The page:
Finally, camp offers a forum for the development of leadership skills that can be carried over into the larger community by both campers and staff. Now more than ever, our society is in need of caring, responsible, ethical leaders. Camp does not develop those characteristics in everyone, but a high probability exists that with thoughtful programming, this leadership development could occur for everyone at camp.

Organized camping programs are not about "camping alone" but about a possibility for increasing social capital both at camp and in the larger community after camping sessions are over. The development of social capital as connections, reciprocity, and collective action are reasonable outcomes for camps. The social identities that people develop with their local communities and the broader world are central to a civil society. The "proof' that these benefits occur is not easily available, but it seems, camp is one place in society where the potential exists to help people develop trust and a commitment to engagement. The term "social capital" may be new when applied to camps, but the concept is as old as camping itself. Camping professionals must continue to think about this idea as a way that camp not only gives kids a world of good but gives "communities a world of good."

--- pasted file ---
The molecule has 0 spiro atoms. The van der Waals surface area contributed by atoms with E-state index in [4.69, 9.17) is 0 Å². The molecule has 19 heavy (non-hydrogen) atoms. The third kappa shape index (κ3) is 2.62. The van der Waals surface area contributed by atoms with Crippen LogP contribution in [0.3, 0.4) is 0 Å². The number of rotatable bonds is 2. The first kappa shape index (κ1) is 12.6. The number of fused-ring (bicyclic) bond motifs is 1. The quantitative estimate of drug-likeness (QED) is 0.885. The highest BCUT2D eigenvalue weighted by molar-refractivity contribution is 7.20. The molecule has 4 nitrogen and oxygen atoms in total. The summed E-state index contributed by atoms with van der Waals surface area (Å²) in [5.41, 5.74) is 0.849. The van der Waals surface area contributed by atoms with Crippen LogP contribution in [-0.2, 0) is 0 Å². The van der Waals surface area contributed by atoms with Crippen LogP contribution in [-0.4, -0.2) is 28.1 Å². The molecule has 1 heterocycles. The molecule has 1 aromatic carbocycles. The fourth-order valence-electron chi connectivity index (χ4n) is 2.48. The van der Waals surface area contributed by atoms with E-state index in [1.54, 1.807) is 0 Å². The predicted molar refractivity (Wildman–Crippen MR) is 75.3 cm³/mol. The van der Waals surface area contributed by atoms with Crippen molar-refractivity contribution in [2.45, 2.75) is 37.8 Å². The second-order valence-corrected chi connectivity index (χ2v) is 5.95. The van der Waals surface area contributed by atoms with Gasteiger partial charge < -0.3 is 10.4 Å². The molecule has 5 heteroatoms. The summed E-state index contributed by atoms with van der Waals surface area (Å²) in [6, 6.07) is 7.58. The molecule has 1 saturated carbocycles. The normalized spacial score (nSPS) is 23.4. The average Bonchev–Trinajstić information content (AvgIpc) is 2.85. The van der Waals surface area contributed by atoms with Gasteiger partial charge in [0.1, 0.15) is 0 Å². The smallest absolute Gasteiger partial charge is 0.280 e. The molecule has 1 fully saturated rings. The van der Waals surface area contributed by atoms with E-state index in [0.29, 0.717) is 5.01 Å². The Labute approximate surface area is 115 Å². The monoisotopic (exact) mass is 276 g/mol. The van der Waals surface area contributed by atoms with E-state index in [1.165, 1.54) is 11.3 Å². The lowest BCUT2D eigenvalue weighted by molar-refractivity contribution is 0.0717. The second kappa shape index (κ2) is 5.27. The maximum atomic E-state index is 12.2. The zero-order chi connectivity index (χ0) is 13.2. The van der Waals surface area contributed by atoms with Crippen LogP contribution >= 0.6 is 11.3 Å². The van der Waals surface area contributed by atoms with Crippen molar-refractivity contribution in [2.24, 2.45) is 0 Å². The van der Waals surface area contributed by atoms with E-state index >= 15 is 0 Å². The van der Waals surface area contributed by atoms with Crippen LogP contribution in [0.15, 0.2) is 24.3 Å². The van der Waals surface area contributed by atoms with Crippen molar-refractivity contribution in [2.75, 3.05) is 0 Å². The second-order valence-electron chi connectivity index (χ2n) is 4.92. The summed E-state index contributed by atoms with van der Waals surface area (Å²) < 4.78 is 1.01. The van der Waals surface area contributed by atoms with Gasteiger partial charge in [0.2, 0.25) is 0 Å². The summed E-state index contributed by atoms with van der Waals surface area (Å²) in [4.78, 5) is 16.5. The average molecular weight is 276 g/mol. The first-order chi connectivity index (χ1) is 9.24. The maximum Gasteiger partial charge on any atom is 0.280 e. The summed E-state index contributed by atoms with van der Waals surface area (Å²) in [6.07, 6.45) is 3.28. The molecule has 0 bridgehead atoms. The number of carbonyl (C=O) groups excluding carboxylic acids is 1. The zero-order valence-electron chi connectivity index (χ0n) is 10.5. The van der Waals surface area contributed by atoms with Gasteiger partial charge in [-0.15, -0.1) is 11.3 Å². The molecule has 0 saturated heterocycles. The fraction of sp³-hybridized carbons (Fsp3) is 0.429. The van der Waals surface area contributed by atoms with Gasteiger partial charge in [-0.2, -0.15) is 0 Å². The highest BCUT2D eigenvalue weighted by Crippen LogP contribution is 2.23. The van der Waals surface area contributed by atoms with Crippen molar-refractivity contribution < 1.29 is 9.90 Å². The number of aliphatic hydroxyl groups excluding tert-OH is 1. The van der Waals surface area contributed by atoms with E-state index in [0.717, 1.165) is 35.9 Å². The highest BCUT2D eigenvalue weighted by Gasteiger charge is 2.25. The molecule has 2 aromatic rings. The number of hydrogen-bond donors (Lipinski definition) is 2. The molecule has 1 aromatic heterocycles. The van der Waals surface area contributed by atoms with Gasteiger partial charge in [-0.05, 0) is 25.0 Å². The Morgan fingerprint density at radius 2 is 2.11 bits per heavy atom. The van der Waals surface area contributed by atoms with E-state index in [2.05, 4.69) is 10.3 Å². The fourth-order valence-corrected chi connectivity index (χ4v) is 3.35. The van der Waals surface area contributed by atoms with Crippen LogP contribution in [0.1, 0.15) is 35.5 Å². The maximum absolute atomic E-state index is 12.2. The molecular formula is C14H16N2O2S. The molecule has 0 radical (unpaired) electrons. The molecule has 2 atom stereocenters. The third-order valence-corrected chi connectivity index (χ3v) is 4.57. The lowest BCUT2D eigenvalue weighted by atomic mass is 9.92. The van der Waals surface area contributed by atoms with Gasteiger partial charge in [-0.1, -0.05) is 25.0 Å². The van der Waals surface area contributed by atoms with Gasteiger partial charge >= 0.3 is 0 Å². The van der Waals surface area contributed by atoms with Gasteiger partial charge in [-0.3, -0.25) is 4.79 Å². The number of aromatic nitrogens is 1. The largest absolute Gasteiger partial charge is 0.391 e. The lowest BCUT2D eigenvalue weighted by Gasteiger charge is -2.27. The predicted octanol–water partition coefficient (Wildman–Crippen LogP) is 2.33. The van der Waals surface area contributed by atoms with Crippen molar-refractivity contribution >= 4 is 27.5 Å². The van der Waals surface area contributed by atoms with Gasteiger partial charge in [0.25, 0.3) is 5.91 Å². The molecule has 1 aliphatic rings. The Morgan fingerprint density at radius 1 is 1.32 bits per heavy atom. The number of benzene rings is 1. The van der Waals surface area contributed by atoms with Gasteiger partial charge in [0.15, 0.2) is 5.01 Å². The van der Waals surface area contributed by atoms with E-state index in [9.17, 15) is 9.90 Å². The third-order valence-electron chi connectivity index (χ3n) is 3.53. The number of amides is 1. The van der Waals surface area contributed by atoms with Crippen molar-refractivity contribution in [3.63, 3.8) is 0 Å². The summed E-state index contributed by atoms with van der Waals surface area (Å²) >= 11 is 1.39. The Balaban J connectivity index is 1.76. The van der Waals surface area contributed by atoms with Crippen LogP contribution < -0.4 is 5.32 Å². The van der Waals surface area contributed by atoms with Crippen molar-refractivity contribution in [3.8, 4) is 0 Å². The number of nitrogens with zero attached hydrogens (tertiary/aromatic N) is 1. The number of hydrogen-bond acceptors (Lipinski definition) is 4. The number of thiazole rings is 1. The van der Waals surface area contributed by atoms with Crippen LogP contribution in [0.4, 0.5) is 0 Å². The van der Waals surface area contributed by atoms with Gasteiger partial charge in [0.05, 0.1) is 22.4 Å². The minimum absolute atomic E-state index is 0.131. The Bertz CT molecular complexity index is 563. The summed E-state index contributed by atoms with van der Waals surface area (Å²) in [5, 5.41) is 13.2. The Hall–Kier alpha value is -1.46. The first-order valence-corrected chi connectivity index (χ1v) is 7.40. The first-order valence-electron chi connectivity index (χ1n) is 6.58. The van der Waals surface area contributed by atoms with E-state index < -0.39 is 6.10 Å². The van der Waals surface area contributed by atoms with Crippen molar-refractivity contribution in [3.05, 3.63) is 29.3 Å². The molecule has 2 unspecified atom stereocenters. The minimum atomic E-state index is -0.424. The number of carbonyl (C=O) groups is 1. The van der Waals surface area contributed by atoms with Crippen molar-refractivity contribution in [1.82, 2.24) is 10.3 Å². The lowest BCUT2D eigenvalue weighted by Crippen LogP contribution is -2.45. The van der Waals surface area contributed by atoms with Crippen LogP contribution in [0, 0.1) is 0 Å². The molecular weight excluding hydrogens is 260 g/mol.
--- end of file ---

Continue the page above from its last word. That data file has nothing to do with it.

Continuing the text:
Karla A. Henderson, Ph.D, is professor and chair at the University of North Carolina at Chapel Hill.

M. Deborah Bialeschki, Ph.D, is an associate professor at the University of North Carolina at Chapel Hill.
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Author:Bialeschki, Deborah M.
Publication:Camping Magazine
Geographic Code:1USA
Date:Nov 1, 1999
Words:1096